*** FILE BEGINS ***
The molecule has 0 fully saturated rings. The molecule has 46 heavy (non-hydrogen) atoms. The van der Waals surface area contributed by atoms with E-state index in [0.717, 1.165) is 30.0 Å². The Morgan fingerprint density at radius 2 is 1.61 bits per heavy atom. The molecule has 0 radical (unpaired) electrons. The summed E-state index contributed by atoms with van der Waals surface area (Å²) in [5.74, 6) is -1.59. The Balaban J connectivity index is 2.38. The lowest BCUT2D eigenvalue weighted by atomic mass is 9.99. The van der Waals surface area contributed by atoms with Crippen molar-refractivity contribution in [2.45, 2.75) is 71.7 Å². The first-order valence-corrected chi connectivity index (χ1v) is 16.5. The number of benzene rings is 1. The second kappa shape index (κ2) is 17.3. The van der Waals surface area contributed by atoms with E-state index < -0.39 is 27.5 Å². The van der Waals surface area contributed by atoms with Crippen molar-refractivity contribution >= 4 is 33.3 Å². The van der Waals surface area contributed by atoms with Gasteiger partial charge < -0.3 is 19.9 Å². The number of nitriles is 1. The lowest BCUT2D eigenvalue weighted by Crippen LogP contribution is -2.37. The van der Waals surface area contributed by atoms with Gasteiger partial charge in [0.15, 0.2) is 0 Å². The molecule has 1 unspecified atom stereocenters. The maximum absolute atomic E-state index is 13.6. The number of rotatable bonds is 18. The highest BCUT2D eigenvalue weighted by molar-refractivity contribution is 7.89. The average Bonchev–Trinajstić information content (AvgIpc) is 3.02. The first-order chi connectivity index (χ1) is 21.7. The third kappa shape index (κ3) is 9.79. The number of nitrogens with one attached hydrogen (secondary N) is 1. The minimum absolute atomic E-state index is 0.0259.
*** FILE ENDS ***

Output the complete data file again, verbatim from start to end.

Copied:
The molecule has 0 fully saturated rings. The molecule has 46 heavy (non-hydrogen) atoms. The van der Waals surface area contributed by atoms with E-state index in [0.717, 1.165) is 30.0 Å². The Morgan fingerprint density at radius 2 is 1.61 bits per heavy atom. The molecule has 0 radical (unpaired) electrons. The summed E-state index contributed by atoms with van der Waals surface area (Å²) in [5.74, 6) is -1.59. The Balaban J connectivity index is 2.38. The lowest BCUT2D eigenvalue weighted by atomic mass is 9.99. The van der Waals surface area contributed by atoms with Crippen molar-refractivity contribution in [2.45, 2.75) is 71.7 Å². The first-order valence-corrected chi connectivity index (χ1v) is 16.5. The number of benzene rings is 1. The second kappa shape index (κ2) is 17.3. The van der Waals surface area contributed by atoms with E-state index < -0.39 is 27.5 Å². The van der Waals surface area contributed by atoms with Crippen molar-refractivity contribution >= 4 is 33.3 Å². The van der Waals surface area contributed by atoms with Gasteiger partial charge < -0.3 is 19.9 Å². The number of nitriles is 1. The lowest BCUT2D eigenvalue weighted by Crippen LogP contribution is -2.37. The van der Waals surface area contributed by atoms with Gasteiger partial charge in [0.15, 0.2) is 0 Å². The molecule has 1 unspecified atom stereocenters. The maximum absolute atomic E-state index is 13.6. The number of rotatable bonds is 18. The highest BCUT2D eigenvalue weighted by molar-refractivity contribution is 7.89. The average Bonchev–Trinajstić information content (AvgIpc) is 3.02. The first-order chi connectivity index (χ1) is 21.7. The third kappa shape index (κ3) is 9.79. The number of nitrogens with one attached hydrogen (secondary N) is 1. The minimum absolute atomic E-state index is 0.0259.